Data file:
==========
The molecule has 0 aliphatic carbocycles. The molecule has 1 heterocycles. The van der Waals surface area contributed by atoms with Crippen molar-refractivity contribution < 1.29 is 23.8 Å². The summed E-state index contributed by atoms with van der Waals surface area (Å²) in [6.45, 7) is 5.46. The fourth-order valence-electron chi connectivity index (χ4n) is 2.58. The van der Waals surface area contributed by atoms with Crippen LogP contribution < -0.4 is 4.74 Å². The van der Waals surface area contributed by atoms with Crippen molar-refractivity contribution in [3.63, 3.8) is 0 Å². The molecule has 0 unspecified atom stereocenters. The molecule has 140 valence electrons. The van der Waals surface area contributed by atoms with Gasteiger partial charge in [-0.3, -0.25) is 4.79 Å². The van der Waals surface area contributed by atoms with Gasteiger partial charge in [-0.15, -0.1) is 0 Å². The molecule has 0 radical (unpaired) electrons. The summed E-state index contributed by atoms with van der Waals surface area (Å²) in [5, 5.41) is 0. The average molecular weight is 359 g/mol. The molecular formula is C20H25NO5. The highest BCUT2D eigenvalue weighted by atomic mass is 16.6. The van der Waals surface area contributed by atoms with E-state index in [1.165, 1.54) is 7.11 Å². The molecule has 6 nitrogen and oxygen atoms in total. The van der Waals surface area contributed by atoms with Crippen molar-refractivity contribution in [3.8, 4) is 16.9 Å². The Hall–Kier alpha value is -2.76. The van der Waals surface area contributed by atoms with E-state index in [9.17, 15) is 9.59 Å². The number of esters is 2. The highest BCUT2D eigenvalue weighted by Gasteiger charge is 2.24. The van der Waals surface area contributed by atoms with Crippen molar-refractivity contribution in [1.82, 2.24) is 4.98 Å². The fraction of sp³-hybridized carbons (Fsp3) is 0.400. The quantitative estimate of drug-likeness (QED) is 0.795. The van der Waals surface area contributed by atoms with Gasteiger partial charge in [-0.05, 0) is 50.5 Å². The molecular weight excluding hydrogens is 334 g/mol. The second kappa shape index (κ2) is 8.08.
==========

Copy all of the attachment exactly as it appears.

The molecule has 0 aliphatic carbocycles. The molecule has 1 heterocycles. The van der Waals surface area contributed by atoms with Crippen molar-refractivity contribution < 1.29 is 23.8 Å². The summed E-state index contributed by atoms with van der Waals surface area (Å²) in [6.45, 7) is 5.46. The fourth-order valence-electron chi connectivity index (χ4n) is 2.58. The van der Waals surface area contributed by atoms with Crippen LogP contribution < -0.4 is 4.74 Å². The van der Waals surface area contributed by atoms with Crippen molar-refractivity contribution in [3.63, 3.8) is 0 Å². The molecule has 0 unspecified atom stereocenters. The molecule has 140 valence electrons. The van der Waals surface area contributed by atoms with Gasteiger partial charge in [-0.3, -0.25) is 4.79 Å². The van der Waals surface area contributed by atoms with Gasteiger partial charge in [-0.15, -0.1) is 0 Å². The molecule has 0 radical (unpaired) electrons. The summed E-state index contributed by atoms with van der Waals surface area (Å²) in [5, 5.41) is 0. The average molecular weight is 359 g/mol. The molecular formula is C20H25NO5. The highest BCUT2D eigenvalue weighted by atomic mass is 16.6. The van der Waals surface area contributed by atoms with E-state index in [1.165, 1.54) is 7.11 Å². The molecule has 6 nitrogen and oxygen atoms in total. The van der Waals surface area contributed by atoms with Crippen molar-refractivity contribution in [3.8, 4) is 16.9 Å². The Hall–Kier alpha value is -2.76. The van der Waals surface area contributed by atoms with E-state index in [9.17, 15) is 9.59 Å². The number of esters is 2. The highest BCUT2D eigenvalue weighted by Gasteiger charge is 2.24. The van der Waals surface area contributed by atoms with Crippen molar-refractivity contribution in [1.82, 2.24) is 4.98 Å². The fraction of sp³-hybridized carbons (Fsp3) is 0.400. The quantitative estimate of drug-likeness (QED) is 0.795. The van der Waals surface area contributed by atoms with Gasteiger partial charge in [-0.05, 0) is 50.5 Å². The molecular weight excluding hydrogens is 334 g/mol. The second kappa shape index (κ2) is 8.08.